Life is an adventure. Think of any adventure story: the heroes might buy some gear, and they definitely have things to remember their adventures with, but they certainly don’t buy any tacky, kitschy things that you’d find in the typical tourist shop. Everything they have is highly personal, and has a great story behind it. Don’t buy souvenirs: find treasure.
I wear four pieces of jewelry. One is my wedding ring. The meaning there is obvious, I hope. Another is the pair of matched gold earrings in my right ear, which my wife (at the time, girlfriend) got me to replace an identical pair that were stolen by holy monkeys in the temple at Lopburi in Thailand. While I didn’t get them there, they’re better than any souvenir I could have gotten, for they have not only that memory stored in them, but are also a tangible reminder of my wife’s love for me. Before getting my wedding band, they were the gold rings I would fidget with when I needed to remember her. I also wear a leather bracelet that I got in a cosplay contest that I was drafted into entering and won despite not wearing cosplay. The story there is hilarious enough that I’ll keep the bracelet until it wears out, though I wouldn’t have purchased it for myself otherwise.
My personal favorite bit of treasure, though, that I always carry with me in a small pouch on my belt, is my ABRAXAS amulet. A reproduction of an ancient Greek amulet of protection featuring a warrior with a chicken’s head and snakes for legs on one side, and a raven carrying a broom on the reverse, I was given this at Abraxas, my favorite coffeeshop in Amsterdam. I’ve carried it for years, once making it into an amulet, and then when the leather strap holding it up corroded and fell apart, now just carrying it in my pocket.
I’ve also had other treasures I haven’t kept. (practicing non-attachment is crucial to being a minimalist, which is crucial to being a nomad). Someday I’ll tell you the story of how I bested a gang leader in dance battle in Bangkok and so he gave me his nunchaku, and of my hat and the aforementioned bepouched belt.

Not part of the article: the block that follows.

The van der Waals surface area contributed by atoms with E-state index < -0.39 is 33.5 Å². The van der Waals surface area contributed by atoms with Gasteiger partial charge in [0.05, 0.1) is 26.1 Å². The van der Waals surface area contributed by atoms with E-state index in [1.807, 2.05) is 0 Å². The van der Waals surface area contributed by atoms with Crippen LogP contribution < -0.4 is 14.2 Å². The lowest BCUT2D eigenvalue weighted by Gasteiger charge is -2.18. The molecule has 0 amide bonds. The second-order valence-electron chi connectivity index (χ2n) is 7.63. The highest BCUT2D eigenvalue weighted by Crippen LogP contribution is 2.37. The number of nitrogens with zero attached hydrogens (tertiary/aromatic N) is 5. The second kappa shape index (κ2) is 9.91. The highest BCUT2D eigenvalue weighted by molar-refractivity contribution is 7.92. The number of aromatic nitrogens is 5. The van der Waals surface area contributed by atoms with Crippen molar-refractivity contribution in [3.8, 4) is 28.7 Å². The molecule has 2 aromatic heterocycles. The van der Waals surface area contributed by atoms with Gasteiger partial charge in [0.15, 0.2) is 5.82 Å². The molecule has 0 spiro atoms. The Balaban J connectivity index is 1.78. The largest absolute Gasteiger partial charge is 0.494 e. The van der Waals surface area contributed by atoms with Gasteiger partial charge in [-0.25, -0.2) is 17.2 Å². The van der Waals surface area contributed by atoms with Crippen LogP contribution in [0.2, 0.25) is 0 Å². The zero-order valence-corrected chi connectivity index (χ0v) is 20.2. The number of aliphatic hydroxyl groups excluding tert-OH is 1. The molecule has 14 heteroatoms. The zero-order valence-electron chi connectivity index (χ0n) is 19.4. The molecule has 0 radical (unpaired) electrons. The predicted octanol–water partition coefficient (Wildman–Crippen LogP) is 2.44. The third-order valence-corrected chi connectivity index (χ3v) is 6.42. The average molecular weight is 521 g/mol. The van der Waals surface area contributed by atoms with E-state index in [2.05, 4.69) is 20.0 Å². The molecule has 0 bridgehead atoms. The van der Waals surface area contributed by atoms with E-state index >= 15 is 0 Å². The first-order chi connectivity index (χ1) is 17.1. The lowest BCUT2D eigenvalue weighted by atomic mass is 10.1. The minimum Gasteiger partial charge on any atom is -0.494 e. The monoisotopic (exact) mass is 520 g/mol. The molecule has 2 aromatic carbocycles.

When I get souvenirs for other people, my go-to is to take a photograph of the place that I am currently, and use one of a myriad of apps to turn it into a postcard. This is more personal than any store bought card could be. The physical object that I’ve gotten as a souvenir for someone else that I’m most proud of is a bit silly, but I think it’s creative, and I quite like it. I was studying abroad in Hungary, and taking spring break in Greece. After the semester I went down to Egypt. While in Greece, I bought a clear glass column filled with ouzo. One anxious night, when I thought my then-girlfriend had possibly died running from Marathon to Athens, I calmed myself by drinking the ouzo. Then, while in Egypt, I filled it with sand from in front of the pyramids. Storing it in my luggage, I brought it back to my father, and it is now proudly displayed on his shelf, along with all the postcards I’ve sent him from around the world.
The best tokens of your travels don’t just remind you of a place, they have a story attached to them. You can’t buy that, so personally, I don’t even try. Don’t buy souvenirs; find treasure.
Update: Since writing this, I’ve gotten my newest and favorite bit of treasure: my magic Sak Yant tattoo.
Photos are by me. There isn’t treasure everywhere, but treasure can be found anywhere. Look and see what you can find.